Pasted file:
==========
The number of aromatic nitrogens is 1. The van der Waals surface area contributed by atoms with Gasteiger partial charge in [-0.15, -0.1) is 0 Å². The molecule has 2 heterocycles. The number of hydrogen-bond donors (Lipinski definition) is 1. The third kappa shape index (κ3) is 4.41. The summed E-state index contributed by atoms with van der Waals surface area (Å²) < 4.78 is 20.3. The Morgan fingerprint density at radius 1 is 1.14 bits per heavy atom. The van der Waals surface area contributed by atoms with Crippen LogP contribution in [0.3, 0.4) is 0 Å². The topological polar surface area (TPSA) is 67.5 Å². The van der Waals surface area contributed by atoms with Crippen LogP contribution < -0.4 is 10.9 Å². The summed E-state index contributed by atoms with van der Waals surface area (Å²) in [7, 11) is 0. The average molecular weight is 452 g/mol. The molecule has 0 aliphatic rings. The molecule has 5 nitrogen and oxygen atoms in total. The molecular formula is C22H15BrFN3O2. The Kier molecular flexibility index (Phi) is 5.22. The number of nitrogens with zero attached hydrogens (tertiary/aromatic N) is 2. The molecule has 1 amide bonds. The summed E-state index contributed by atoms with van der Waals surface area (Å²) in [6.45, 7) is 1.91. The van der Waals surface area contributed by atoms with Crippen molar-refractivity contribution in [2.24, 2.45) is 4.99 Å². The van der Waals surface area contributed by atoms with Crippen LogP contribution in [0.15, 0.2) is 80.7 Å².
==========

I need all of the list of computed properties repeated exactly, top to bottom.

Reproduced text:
The number of aromatic nitrogens is 1. The van der Waals surface area contributed by atoms with Gasteiger partial charge in [-0.15, -0.1) is 0 Å². The molecule has 2 heterocycles. The number of hydrogen-bond donors (Lipinski definition) is 1. The third kappa shape index (κ3) is 4.41. The summed E-state index contributed by atoms with van der Waals surface area (Å²) < 4.78 is 20.3. The Morgan fingerprint density at radius 1 is 1.14 bits per heavy atom. The van der Waals surface area contributed by atoms with Crippen LogP contribution in [0.3, 0.4) is 0 Å². The topological polar surface area (TPSA) is 67.5 Å². The van der Waals surface area contributed by atoms with Crippen LogP contribution < -0.4 is 10.9 Å². The summed E-state index contributed by atoms with van der Waals surface area (Å²) in [7, 11) is 0. The average molecular weight is 452 g/mol. The molecule has 0 aliphatic rings. The molecule has 5 nitrogen and oxygen atoms in total. The molecular formula is C22H15BrFN3O2. The Kier molecular flexibility index (Phi) is 5.22. The number of nitrogens with zero attached hydrogens (tertiary/aromatic N) is 2. The molecule has 1 amide bonds. The summed E-state index contributed by atoms with van der Waals surface area (Å²) in [6.45, 7) is 1.91. The van der Waals surface area contributed by atoms with Crippen molar-refractivity contribution in [2.24, 2.45) is 4.99 Å². The van der Waals surface area contributed by atoms with Crippen LogP contribution in [0.15, 0.2) is 80.7 Å².